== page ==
The question of trust PDF Print E-mail
Friday, 06 March 2015 14:17



The TV commercial in an international channel was an ad for a high  end watch  and used  the phrase “ The luxury of trust”.  The word luxury calls to my end such things as improbably-priced Swiss watches, the  overnight rates for  presidential suites  at some hotels, cars like the Rolls Royce Silver Cloud, etc.  All of which are a million miles from where I stand.

But “The luxury of trust”? That is something new for me. I have always presumed that trust should be a common  element in human transactions although I know that it is not always so. Nevertheless to learn that  trust is considered  a luxury is to make one want to weep.

The question of trust in the GRP-MILF negotiations came up shortly after  the tragic Mamasapano incident of January 25 but this question must have been in the hearts and minds of people on both sides, considering recent historical realities.  However, the desire for peace from both sides (I hope) relegated the question to the sideline, kept it unarticulated but simmering. It took the Mamasapano tragedy for it to boil over.

Why was not the MILF informed that an operation will be undertaken in their territory ?  Why were the two terrorists given safe haven in the territory?  Were the BIFF forces  operating on their own when the SAF was attacked? Were the BIFF and the MILF acting in tandem in the attack?  Why did not the MILF contact the AFP at the start of the attack to clarify the status of the SAF incursion into MILF territory? Questions ad infinitum, all raising the big question of trust in the sincerity of the negotiations for the establishment of the  Bangsamoro Entity.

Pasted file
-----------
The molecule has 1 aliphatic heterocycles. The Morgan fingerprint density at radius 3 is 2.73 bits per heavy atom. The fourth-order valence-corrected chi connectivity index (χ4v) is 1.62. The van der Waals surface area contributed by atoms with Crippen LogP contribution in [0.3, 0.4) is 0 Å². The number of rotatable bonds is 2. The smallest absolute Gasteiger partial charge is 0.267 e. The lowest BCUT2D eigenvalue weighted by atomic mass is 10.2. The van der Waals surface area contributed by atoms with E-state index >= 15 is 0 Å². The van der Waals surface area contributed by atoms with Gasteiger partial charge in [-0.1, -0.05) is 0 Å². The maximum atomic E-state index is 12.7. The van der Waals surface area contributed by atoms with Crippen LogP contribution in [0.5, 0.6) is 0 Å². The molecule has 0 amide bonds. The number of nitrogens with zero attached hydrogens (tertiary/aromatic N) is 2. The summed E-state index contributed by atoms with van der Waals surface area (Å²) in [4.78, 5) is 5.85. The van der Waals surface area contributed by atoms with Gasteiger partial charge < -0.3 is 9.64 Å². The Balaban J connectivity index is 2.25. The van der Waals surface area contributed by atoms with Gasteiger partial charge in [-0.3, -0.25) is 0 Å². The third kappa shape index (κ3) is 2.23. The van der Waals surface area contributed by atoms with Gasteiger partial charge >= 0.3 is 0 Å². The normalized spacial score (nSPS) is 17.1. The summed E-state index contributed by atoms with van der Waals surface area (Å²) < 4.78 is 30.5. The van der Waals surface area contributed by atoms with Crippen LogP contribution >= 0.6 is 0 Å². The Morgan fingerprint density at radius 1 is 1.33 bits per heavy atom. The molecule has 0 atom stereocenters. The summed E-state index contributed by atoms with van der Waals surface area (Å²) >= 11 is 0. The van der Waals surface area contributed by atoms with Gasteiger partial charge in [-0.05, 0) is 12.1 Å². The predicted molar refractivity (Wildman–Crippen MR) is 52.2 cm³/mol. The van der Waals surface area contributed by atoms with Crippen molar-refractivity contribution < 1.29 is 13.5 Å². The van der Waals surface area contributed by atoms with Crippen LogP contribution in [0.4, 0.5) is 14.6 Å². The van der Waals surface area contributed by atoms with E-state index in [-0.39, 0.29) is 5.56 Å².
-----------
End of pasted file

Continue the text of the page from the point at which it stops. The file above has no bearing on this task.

Now the BBL is in some kind of legal limbo.

Along with so many others in Mindanao I am for the establishment of a mechanism that will bring about the hope that we all have for a peaceful Mindanao. What that mechanism will be has been  the crux of the negotiations  between the GRP and the MILF and its specifics are  the provisions of the BBL.  I like to believe that the Mamasapano tragedy happened as a reminder from God that the way ahead will be a difficult one, and will be doubly  rocky unless we learn to trust each other and unless we remain TRUE to that trust.

This may sound dictatorial but only those who have stakes in Mindanao have a right to clamor for “all out war”  because of  Mamasapano. We grieve  with the families of  all those who lost their lives on January 25. All those who clamor for war should be ready to grieve with the survivors of the thousands who will surely perish should the dignified pursuit for peace in Mindanao fail. Or these war mongers  themselves can come and fight the battles until victory is achieved.